On nearly all Wadden Sea islands in the Netherlands, hedgehogs do not occur naturally. However, during the twentieth century, they were introduced on most isles. Texel and Langeoog are the only two islands where the species is said to have lived already in the early twentieth century. Were they introduced there by humans before 1900? Or did they live on Texel already when it still was a part of the continent during the ice age? We are not sure yet.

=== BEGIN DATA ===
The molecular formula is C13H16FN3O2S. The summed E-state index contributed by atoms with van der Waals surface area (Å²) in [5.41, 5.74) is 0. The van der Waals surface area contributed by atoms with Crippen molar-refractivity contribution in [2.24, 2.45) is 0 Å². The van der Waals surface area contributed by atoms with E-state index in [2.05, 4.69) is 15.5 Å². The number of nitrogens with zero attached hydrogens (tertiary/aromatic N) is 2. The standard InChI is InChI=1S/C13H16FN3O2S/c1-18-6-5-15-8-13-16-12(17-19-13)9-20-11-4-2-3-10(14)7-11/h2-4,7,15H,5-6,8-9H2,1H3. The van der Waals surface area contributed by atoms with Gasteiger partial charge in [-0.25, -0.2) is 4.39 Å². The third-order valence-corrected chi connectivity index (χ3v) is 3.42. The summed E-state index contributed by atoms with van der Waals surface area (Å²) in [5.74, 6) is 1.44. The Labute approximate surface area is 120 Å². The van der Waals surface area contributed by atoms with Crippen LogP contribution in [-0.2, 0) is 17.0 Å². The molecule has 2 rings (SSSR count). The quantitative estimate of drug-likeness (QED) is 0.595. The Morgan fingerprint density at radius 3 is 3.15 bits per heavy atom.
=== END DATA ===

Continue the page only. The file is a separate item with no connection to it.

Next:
Today, hedgehogs live mainly in the sand dunes of western Texel; and in the hilly center. They are very rare in eastern Texel, which is mainly low-lying farmland and marshes. However, there is tree and shrub cover near some farms. This might attract hedgehogs, but does not seem to do so. Are there really no hedgehogs there? Or are species distribution maps influenced by naturalists, who prefer looking for animals in nature reserves to trying to find them in seemingly less attractive surroundings?
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